Influencing Legislation and Legislators for the Lord Jesus Christ.

Late-Term Abortion Not The Only Anti-Life Legislative Action

The Reproductive Health Act (RHA) was not the only bad bill passed by the New York State Legislature on January 22, 2019. The Senate and the Assembly each passed two other bills that threaten human life and religious liberty: The Comprehensive Contraception Coverage Act (CCCA) and the Boss Bill. Gov. Andrew Cuomo is expected to sign both bills into law.

The CCCA (Bill S.659-A-Salazar/A.585-A-Cahill) will require group insurance policies to cover abortion-causing drugs, voluntary sterilization procedures, and other FDA-approved contraceptive devices without restrictions, copays, or cost sharing. It is deeply disturbing that abortion-causing drugs are legal and available in the first place. Mandating that insurance policies cover such drugs only makes it more likely that they will be used. Unfortunately, the Legislature did not share our concerns about this bill; the CCCA passed the Senate by a vote of 51-11 and passed the Assembly by a vote of 100-39. (Curious how your elected officials voted on the CCCA? Please view the Senate vote record here and the Assembly vote record here. Unsure which elected officials represent you? Please visit New Yorkers for Constitutional Freedoms’ Legislative Action Center to find out.)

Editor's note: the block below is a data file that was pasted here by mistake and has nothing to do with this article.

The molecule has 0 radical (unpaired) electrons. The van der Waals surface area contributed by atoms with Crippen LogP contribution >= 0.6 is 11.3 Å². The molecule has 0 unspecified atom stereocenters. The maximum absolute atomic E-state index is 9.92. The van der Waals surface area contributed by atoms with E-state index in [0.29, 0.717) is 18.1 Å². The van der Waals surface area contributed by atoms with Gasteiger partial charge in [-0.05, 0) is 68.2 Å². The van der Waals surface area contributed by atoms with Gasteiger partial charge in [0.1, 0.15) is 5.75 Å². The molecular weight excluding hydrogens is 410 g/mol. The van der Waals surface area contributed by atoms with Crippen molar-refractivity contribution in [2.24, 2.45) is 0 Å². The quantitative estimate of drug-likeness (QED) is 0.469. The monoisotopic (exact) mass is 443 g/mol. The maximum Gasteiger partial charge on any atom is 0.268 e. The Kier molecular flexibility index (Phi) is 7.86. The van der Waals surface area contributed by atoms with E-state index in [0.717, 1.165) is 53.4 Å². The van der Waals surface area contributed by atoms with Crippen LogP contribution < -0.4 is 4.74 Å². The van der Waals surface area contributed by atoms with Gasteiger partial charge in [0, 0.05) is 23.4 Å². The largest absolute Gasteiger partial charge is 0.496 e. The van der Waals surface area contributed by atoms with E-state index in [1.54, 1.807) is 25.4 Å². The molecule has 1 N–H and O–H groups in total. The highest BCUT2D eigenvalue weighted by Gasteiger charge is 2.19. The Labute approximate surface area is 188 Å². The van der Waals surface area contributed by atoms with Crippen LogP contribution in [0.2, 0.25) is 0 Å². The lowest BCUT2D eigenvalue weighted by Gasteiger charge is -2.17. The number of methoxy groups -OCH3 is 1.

The Boss Bill (Bill S.660-Metzger/A.584-Jaffee) will ban employment discrimination based on an employee’s reproductive health decision-making, or based on the reproductive health decision-making of a dependent of that employee. While these types of decisions are generally irrelevant in the workplace, the concern here is that the Boss Bill offers no exception for faith-based charities with pro-life employee conduct policies. If a Christian summer camp finds out that a camp counselor has undergone an abortion, the Boss Bill will prevent that summer camp from taking any disciplinary action that it may deem necessary to uphold its Christian principles. The Boss Bill passed the Senate 56-6 and passed the Assembly 105-33. (The Senate vote record on the Boss Bill can be viewed here, and the Assembly vote record can be viewed here.)